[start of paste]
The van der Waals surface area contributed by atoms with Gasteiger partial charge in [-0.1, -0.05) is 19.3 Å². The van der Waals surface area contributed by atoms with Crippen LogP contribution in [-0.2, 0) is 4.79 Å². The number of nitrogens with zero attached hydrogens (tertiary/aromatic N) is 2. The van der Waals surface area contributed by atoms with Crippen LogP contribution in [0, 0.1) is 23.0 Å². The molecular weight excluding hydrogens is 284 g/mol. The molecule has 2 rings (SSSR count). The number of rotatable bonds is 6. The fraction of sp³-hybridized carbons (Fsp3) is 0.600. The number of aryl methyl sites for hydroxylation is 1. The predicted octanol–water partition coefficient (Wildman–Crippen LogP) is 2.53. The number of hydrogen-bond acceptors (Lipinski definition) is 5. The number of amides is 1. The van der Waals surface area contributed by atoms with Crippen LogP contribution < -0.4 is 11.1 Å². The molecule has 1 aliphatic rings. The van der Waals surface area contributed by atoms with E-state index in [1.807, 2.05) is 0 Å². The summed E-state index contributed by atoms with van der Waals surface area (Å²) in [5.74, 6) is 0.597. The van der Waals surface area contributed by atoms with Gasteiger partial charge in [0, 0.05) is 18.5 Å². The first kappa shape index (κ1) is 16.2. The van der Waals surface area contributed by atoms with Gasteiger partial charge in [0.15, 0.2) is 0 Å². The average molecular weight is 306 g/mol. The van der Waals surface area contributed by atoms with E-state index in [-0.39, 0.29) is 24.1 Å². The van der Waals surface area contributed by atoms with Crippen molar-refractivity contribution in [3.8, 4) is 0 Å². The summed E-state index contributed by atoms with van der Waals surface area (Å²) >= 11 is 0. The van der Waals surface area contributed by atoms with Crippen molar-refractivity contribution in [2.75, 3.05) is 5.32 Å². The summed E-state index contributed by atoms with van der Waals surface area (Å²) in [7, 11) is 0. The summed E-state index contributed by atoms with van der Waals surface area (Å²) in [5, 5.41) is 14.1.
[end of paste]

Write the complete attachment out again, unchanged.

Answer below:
The van der Waals surface area contributed by atoms with Gasteiger partial charge in [-0.1, -0.05) is 19.3 Å². The van der Waals surface area contributed by atoms with Crippen LogP contribution in [-0.2, 0) is 4.79 Å². The number of nitrogens with zero attached hydrogens (tertiary/aromatic N) is 2. The van der Waals surface area contributed by atoms with Crippen LogP contribution in [0, 0.1) is 23.0 Å². The molecular weight excluding hydrogens is 284 g/mol. The molecule has 2 rings (SSSR count). The number of rotatable bonds is 6. The fraction of sp³-hybridized carbons (Fsp3) is 0.600. The number of aryl methyl sites for hydroxylation is 1. The predicted octanol–water partition coefficient (Wildman–Crippen LogP) is 2.53. The number of hydrogen-bond acceptors (Lipinski definition) is 5. The number of amides is 1. The van der Waals surface area contributed by atoms with Crippen LogP contribution < -0.4 is 11.1 Å². The molecule has 1 aliphatic rings. The van der Waals surface area contributed by atoms with E-state index in [1.807, 2.05) is 0 Å². The summed E-state index contributed by atoms with van der Waals surface area (Å²) in [5.74, 6) is 0.597. The van der Waals surface area contributed by atoms with Gasteiger partial charge in [0, 0.05) is 18.5 Å². The first kappa shape index (κ1) is 16.2. The van der Waals surface area contributed by atoms with Gasteiger partial charge in [0.15, 0.2) is 0 Å². The average molecular weight is 306 g/mol. The van der Waals surface area contributed by atoms with E-state index in [-0.39, 0.29) is 24.1 Å². The van der Waals surface area contributed by atoms with Crippen molar-refractivity contribution in [3.8, 4) is 0 Å². The summed E-state index contributed by atoms with van der Waals surface area (Å²) >= 11 is 0. The van der Waals surface area contributed by atoms with Crippen molar-refractivity contribution in [2.75, 3.05) is 5.32 Å². The summed E-state index contributed by atoms with van der Waals surface area (Å²) in [7, 11) is 0. The summed E-state index contributed by atoms with van der Waals surface area (Å²) in [5, 5.41) is 14.1.